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VIX QuantCycle Flashing Warning Sign
02/26/2019 9:07 am EST
We figured it was a good time to examine what the QuantCycle Oscillator’s view of the market’s fear gauge is, writes John Rawlins.
Traders and analysts are excited about the trading prospects for the week ahead. We are nearing a major deadline on the U.S.-China trade talk negotiations, there are a slews of economic reports coming out as well as some major earnings announcements.
With this in mind, we figured it was a good time to examine what the QuantCycle Oscillator’s view of the market’s fear gauge, CBOE Volatility Index (VIX), shows.
It turns out, a lot.
Last week we noted that there were some signs examining QuantCycle charts —including near oversold conditions in the VIX—that equities indexes may be near a significant top.
Those conditions in the VIX QuantCycle have grown stronger, with the daily QuantCycle on the VIX moving to an alert level.
The daily QuantCycle turned bullish on the VIX at the beginning of February. With the VIX drifting lower, the QuantCycle shows it nearing oversold conditions while it indicates the VIX will move higher the next three weeks.
As you can see (chart below) the 240-minute QuantCycle window confirms this view on a shorter time frame.
The 240-minute chart expects the VIX to rise through Thursday.
As we noted a week ago, although the long-term chart of the VIX shows oversold conditions and the market moving higher over the next month, this does not look to be a capitulation move.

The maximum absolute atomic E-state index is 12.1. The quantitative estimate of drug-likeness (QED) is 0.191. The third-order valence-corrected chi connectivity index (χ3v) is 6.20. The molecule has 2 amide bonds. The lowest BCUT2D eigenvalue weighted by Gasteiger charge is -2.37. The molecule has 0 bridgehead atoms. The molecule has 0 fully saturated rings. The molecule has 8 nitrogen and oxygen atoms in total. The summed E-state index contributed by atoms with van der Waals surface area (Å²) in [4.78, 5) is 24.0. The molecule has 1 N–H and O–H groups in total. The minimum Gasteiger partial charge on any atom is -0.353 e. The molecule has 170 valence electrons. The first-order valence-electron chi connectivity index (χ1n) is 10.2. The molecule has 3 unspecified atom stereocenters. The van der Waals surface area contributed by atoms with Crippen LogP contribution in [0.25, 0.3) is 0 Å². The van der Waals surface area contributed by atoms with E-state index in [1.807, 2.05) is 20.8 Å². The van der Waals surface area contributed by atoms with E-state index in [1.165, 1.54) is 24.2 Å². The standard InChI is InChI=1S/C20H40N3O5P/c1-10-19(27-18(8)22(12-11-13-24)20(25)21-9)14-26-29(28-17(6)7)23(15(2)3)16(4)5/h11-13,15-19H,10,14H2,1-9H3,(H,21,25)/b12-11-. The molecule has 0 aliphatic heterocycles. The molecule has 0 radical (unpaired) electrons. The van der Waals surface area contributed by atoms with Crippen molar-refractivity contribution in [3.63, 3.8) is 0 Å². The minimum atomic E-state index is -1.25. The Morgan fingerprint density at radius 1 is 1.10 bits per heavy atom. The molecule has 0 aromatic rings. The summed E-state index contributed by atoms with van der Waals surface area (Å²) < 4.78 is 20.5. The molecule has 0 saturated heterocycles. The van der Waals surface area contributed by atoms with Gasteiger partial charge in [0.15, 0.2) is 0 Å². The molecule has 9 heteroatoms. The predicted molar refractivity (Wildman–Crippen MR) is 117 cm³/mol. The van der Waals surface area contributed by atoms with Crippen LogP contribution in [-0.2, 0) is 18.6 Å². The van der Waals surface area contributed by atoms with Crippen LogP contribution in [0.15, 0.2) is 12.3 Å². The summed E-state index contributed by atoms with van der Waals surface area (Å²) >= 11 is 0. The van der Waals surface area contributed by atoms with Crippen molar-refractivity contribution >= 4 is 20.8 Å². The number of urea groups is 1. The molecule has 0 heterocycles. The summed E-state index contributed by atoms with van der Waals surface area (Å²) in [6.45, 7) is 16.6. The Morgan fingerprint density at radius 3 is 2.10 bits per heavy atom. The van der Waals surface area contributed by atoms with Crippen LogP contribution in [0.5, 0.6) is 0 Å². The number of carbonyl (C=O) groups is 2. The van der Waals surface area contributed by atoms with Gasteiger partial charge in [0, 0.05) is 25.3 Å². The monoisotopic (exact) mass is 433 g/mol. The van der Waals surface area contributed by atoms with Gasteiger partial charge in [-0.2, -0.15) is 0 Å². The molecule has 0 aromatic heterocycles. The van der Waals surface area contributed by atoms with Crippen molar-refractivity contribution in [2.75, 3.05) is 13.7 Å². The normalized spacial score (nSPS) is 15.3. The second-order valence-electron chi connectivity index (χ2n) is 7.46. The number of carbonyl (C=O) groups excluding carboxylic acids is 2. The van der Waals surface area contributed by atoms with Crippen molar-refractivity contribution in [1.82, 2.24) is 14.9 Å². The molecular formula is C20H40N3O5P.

Overall, the weekly QuantCycle on the VIX sees it moving down after a month-long uptrend. There could be a major bottom in the VIX—usually a top in the S&P 500, some time in May, which would make sense, cyclically.
The QuantCycle indicator is a technical tool that employs proprietary statistical techniques and complex algorithms to filter multiple cycles from historical data, combines them to obtain cyclical information from price data and then gives a graphical representation of their predictive behavior (center line forecast). Other proprietary frequency techniques are then employed to obtain the cycles embedded in the prices. The upper and lower bands of the oscillator represent a two-standard deviation move from the predictive price band and are indicative of extreme overbought/oversold conditions.
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